Word Count Command in Unix
wc, head, and tail Commands used with Special File Types
wc command gives you a line, word, or character count of a file. You can use the
–l option for a line count, the
–c option for a character count, and the
–w option for a word count. For example:
wc –l file1
wc wc [options] [files]
Word count. Print a character, word, and line count for files. If multiple files, print totals as well. If no files are given, read standard
- -c, --bytes: Print byte count only.
- -l, --lines: Print line count only.
- -m, --chars: Print character count only. This will be different than -c in a multibyte character environment.
- -w, --words: Print word count only.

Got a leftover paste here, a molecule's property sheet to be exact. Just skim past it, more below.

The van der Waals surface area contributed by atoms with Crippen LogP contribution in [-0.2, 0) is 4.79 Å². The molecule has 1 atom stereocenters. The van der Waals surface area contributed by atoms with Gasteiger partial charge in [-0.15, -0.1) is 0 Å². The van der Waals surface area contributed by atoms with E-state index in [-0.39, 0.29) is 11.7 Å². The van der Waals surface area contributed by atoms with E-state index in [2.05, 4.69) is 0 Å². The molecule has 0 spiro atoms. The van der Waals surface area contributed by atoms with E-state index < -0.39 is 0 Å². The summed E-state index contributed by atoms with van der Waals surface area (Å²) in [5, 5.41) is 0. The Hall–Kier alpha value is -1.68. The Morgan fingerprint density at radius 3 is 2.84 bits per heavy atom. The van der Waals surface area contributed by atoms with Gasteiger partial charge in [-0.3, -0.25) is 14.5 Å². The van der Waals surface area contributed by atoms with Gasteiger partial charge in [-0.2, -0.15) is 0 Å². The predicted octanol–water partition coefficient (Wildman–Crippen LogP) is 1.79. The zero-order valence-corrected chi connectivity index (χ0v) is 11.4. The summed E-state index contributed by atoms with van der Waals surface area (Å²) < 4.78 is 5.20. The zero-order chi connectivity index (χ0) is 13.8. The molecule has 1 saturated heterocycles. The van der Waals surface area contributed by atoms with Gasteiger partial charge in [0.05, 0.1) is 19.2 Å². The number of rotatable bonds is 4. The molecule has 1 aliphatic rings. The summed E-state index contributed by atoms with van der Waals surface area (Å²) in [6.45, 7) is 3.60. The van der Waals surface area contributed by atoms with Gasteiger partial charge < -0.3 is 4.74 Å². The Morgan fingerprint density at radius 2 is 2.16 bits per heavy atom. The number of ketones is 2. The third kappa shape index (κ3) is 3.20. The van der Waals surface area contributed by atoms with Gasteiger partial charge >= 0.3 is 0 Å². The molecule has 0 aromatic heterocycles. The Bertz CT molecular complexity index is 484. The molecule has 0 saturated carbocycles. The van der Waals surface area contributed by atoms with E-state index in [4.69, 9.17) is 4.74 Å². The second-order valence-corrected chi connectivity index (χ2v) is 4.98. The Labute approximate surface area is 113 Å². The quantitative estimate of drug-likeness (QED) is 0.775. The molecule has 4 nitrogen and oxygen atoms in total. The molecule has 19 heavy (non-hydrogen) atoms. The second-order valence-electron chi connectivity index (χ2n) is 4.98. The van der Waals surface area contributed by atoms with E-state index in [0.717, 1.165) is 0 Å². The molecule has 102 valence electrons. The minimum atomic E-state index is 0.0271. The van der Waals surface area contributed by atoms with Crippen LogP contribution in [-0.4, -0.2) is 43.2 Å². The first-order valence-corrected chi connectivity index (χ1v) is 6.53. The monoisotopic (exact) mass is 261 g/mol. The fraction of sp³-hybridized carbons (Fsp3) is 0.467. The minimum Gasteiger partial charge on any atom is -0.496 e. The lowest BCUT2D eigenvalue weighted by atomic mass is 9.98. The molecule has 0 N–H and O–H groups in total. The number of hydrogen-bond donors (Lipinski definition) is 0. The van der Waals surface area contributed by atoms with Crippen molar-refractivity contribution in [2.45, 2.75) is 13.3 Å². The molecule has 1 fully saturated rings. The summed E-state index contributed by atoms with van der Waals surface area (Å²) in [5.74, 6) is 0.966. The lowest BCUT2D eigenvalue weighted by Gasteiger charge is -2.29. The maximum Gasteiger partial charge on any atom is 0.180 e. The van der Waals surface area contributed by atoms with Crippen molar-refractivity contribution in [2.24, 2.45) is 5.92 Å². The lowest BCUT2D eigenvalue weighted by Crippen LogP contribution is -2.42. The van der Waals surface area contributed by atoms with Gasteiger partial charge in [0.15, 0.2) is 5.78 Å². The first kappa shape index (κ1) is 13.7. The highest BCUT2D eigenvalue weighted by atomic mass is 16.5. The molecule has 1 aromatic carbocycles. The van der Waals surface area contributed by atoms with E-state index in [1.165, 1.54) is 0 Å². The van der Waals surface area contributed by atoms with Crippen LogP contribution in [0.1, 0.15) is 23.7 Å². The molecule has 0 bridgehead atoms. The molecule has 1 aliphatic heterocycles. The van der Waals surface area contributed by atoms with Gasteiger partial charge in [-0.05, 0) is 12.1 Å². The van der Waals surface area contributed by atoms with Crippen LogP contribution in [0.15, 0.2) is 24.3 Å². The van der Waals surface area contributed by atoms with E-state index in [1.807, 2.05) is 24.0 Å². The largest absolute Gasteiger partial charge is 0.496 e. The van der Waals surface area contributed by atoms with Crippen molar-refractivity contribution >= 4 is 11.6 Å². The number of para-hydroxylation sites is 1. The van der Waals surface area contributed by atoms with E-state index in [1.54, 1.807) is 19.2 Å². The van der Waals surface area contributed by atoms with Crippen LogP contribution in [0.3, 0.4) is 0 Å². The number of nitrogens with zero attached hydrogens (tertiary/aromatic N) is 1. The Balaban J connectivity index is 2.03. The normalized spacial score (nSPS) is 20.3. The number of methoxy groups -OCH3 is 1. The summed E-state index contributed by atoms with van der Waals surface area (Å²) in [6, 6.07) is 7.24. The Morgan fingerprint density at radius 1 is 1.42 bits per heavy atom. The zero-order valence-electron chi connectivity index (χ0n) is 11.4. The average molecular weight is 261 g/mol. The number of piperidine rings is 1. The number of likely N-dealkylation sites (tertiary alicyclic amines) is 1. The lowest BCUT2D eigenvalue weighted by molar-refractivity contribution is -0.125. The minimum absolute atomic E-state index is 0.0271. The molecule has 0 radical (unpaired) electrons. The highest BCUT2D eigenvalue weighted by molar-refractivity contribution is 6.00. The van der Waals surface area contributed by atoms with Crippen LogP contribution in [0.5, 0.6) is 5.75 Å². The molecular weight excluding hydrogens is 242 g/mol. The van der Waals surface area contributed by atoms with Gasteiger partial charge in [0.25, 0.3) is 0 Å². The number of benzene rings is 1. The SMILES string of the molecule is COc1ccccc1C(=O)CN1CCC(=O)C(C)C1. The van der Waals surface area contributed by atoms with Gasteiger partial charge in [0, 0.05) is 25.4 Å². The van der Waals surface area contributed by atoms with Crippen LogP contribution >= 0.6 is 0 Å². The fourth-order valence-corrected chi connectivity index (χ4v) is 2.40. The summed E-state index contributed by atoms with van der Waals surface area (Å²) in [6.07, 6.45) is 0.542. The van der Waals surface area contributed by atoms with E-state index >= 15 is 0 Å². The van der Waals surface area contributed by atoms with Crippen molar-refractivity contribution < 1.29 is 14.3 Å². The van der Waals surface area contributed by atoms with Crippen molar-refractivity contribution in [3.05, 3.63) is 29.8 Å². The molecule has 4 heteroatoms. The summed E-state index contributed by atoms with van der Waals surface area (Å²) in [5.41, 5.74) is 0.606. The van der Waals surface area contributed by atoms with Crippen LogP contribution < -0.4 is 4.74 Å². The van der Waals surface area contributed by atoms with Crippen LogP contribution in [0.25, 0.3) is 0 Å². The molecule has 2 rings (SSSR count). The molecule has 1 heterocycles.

-C Same as -m.
Print length of longest line.
1. Count the number of users logged in:
who | wc -l
2.Count the words in three essay files:
wc -w essay.
3. Count lines in file named by $file (do not display filename):
wc -l < $file
Unix System Administration
would output the number of lines in the file named file1.
tail commands allow you to display the first (
head) or last (
tail) part of a specified file. The default amount to be displayed is 10 lines. These commands read from standard input if no files are given or when a filename of
- is encountered.
head –15 file1
would display the first 15 lines of the file named file1 and
would display the last 10 lines of the file named file2.